California Politics: Losing Ground or Making Strides?
JOHN J. PITNEY, JR.
MONDAY, SEPTEMBER 29, 2003
Is the recall of Governor Gray Davis a celebrity circus or a real way to make progress toward better state government? Is California government powered by private corporations or other special interest groups? Is Arnold Schwarzenegger right, does "the money comes in and the favors go out?" Ever controversial, the California political scene is boiling over with accusations, questions, and searing commentary from the left, right, and middle. In the last two months California politics have made international headlines as issues such as the recall election, budget crisis, and "legislative gridlock" feed fierce debates around the globe. Also under attack are 'sacred' California monuments such as Proposition 13, the law requiring a two-thirds vote by the legislature to raise most taxes (except property taxes which are capped at one percent and can increase by no more than two percent per year unless two-thirds of voters approve a larger increase).
With a huge presidential electorate, and a country-sized economy (California has the 7th largest economy in the world) the precedents set in California will likely have a large influence on the rest of the nation and world. Leadership changes could lead to great improvements, or mismanagement and erosion of confidence in electoral politics.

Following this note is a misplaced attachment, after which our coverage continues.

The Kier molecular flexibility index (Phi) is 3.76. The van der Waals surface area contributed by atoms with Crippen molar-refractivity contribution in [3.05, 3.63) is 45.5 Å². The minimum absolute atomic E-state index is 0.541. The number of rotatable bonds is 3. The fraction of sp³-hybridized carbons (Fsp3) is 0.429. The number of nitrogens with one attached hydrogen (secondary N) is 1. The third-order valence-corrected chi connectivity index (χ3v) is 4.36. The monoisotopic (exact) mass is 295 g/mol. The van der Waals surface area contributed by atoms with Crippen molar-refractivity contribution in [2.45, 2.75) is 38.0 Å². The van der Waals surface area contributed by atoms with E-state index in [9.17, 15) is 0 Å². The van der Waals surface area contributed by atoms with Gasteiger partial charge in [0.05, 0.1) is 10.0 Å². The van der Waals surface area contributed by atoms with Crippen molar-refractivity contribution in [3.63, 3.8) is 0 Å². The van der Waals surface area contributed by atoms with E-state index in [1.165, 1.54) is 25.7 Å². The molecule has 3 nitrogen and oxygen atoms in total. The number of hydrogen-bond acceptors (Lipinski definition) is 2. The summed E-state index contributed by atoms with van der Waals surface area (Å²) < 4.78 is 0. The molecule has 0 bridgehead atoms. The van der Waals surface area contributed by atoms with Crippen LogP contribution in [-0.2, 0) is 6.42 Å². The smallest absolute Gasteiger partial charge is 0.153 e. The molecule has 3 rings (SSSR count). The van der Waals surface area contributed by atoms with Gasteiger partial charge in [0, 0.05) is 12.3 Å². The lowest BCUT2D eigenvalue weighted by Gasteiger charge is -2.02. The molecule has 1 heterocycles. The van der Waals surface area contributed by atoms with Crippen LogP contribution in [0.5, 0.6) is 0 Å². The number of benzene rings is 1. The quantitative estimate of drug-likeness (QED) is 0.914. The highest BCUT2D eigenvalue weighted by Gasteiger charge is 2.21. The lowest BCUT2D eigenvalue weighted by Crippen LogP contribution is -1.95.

The Athenaeum is pleased to host three prominent Claremont professors to analyze and lead a discussion on the current political scene. Jack Pitney, professor of government, is one of CMC's most popular teachers and frequently quoted media expert. Kenneth Miller, assistant professor of government, has just this fall joined the CMC faculty. David Menefee-Libey, is associate professor of politics at Pomona College and coordinator of its Public Policy Analysis Program. Come learn about the key players in this historic recall election drama, and enjoy what is sure to be an intense and lively debate.